Thyroid disease is common, and more than 10 percent of women over 65 years of age undergo thyroid hormone replacement therapy. Osteoporosis also affects a large proportion of this population, making it critical to understand the effects of thyroid hormone on bone. Hyperthyroidism accelerates bone turnover and shortens the normal bone remodeling cycle. Thyroid hormone appears to be more damaging to cortical bone (found in the hip and forearm) than to trabecular bone (found in the spine). The availability of noninvasive testing for bone loss and sensitive thyroid-stimulating hormone (TSH) assays has led to a greater understanding of the reduction in radial bone mineral density in women receiving suppressive doses of l-thyroxine. Greenspan and Greenspan reviewed the data on thyroid hormone and skeletal integrity, examining hyperthyroidism, exogenous or endogenous TSH suppression, and the effect of thyroid replacement therapy.
The main causes of hyperthyroidism are Graves' disease, toxic multinodular goiter and toxic thyroid nodule. Most studies have shown decreased bone density in patients with these disorders. Several studies have shown that bone mineral density improves in men and women after treatment changes hyperthyroidism to a euthyroid state. Because hyperthyroidism is associated with fractures, bone mineral density should be measured in patients, especially postmenopausal women, with this condition. The results may then be used to determine if treatment for osteopenia or osteoporosis is required.
Exogenous administration of l-thyroxine to fully suppress TSH (defined as a TSH measurement less than 0.1 μU per mL [0.1 mU per L]) is used to inhibit progression or recurrence of papillary or follicular thyroid cancer. Partial TSH suppression (TSH just below normal, between 0.2 and 0.5 μU per mL [0.2 and 0.5 mU per L]) has also been used to inhibit growth of thyroid nodules and goiters, although this use is controversial. Studies evaluating bone loss in these patients give contradictory results in premenopausal women but show clear loss of bone mineral in postmenopausal patients. Testing bone mineral density at a cortical site with follow-up every one to two years is advisable in post-menopausal women. Estrogen replacement or treatment with bisphosphonates should be considered in these women, along with calcium and vitamin D supplementation and exercise.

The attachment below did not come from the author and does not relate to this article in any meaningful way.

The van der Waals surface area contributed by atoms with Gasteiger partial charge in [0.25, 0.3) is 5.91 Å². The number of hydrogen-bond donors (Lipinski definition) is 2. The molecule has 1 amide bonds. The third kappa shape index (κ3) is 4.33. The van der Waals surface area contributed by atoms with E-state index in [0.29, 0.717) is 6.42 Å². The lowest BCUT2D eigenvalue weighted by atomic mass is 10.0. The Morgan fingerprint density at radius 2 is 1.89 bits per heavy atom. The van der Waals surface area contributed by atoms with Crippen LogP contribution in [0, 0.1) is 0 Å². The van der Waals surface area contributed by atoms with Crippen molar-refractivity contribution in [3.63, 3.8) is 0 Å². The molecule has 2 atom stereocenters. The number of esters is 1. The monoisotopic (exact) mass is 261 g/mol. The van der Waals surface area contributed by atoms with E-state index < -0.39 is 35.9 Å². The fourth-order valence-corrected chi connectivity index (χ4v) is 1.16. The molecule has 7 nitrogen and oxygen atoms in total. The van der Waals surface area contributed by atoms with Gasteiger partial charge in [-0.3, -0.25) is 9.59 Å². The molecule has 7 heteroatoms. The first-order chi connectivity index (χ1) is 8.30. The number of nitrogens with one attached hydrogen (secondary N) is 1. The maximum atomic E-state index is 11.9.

Thyroid replacement therapy, defined as supplementing l-thyroxine (50 to 150 μg per day) to maintain a normal TSH level of 0.5 to 5.0 μU per mL (0.5 to 5.0 mU per L) had no negative effect on bone mass in premenopausal or postmenopausal women. The influence of thyroid hormone therapy on bone density in men appears to be minimal.
The authors conclude that, although interpretation of all the clinical studies performed is complex, it is clear that hyperthyroidism can adversely affect bone and is associated with hip fractures. Assessment of bone mass is recommended in all hyperthyroid patients. Thyroid hormone suppression of TSH seems to have an adverse effect on bone, and this effect seems to be greatest in postmenopausal women, and greater in cortical bone than in trabecular bone. Thyroid hormone replacement therapy resulting in normal serum TSH levels apears to have minimal or no effect on bone density.